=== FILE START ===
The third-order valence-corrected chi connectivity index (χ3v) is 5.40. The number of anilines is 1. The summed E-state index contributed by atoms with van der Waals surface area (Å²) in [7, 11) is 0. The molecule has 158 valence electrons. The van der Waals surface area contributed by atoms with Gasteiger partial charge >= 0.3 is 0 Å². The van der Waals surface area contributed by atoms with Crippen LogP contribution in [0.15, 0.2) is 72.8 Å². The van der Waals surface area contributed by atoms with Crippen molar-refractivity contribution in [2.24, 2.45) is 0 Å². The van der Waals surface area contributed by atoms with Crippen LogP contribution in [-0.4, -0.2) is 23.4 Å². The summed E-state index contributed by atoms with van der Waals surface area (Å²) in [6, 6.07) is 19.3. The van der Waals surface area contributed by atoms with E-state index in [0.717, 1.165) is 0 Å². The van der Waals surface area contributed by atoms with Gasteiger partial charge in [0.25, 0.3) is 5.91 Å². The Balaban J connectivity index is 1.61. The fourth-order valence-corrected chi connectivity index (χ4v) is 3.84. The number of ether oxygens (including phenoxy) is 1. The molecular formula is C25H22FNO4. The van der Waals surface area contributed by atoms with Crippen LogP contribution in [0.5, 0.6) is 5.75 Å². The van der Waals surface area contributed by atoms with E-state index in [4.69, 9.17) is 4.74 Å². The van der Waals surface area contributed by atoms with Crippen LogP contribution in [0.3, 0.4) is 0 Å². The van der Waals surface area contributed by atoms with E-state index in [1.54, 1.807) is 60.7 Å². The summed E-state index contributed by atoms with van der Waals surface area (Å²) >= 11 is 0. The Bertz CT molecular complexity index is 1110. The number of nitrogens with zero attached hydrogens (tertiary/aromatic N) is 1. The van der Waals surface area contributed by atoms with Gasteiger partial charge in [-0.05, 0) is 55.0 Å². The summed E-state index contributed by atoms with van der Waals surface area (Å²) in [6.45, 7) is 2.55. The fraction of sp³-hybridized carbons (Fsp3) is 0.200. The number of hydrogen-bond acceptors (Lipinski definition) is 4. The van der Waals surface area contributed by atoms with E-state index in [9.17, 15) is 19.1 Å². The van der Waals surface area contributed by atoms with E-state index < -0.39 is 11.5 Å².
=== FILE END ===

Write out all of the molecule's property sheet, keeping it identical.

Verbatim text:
The third-order valence-corrected chi connectivity index (χ3v) is 5.40. The number of anilines is 1. The summed E-state index contributed by atoms with van der Waals surface area (Å²) in [7, 11) is 0. The molecule has 158 valence electrons. The van der Waals surface area contributed by atoms with Gasteiger partial charge >= 0.3 is 0 Å². The van der Waals surface area contributed by atoms with Crippen LogP contribution in [0.15, 0.2) is 72.8 Å². The van der Waals surface area contributed by atoms with Crippen molar-refractivity contribution in [2.24, 2.45) is 0 Å². The van der Waals surface area contributed by atoms with Crippen LogP contribution in [-0.4, -0.2) is 23.4 Å². The summed E-state index contributed by atoms with van der Waals surface area (Å²) in [6, 6.07) is 19.3. The van der Waals surface area contributed by atoms with E-state index in [0.717, 1.165) is 0 Å². The van der Waals surface area contributed by atoms with Gasteiger partial charge in [0.25, 0.3) is 5.91 Å². The Balaban J connectivity index is 1.61. The fourth-order valence-corrected chi connectivity index (χ4v) is 3.84. The number of ether oxygens (including phenoxy) is 1. The molecular formula is C25H22FNO4. The van der Waals surface area contributed by atoms with Crippen LogP contribution in [0.5, 0.6) is 5.75 Å². The van der Waals surface area contributed by atoms with E-state index in [4.69, 9.17) is 4.74 Å². The van der Waals surface area contributed by atoms with Crippen LogP contribution in [0.3, 0.4) is 0 Å². The van der Waals surface area contributed by atoms with E-state index in [1.54, 1.807) is 60.7 Å². The summed E-state index contributed by atoms with van der Waals surface area (Å²) >= 11 is 0. The Bertz CT molecular complexity index is 1110. The number of nitrogens with zero attached hydrogens (tertiary/aromatic N) is 1. The van der Waals surface area contributed by atoms with Gasteiger partial charge in [-0.05, 0) is 55.0 Å². The summed E-state index contributed by atoms with van der Waals surface area (Å²) in [6.45, 7) is 2.55. The fraction of sp³-hybridized carbons (Fsp3) is 0.200. The number of hydrogen-bond acceptors (Lipinski definition) is 4. The van der Waals surface area contributed by atoms with E-state index in [9.17, 15) is 19.1 Å². The van der Waals surface area contributed by atoms with E-state index < -0.39 is 11.5 Å².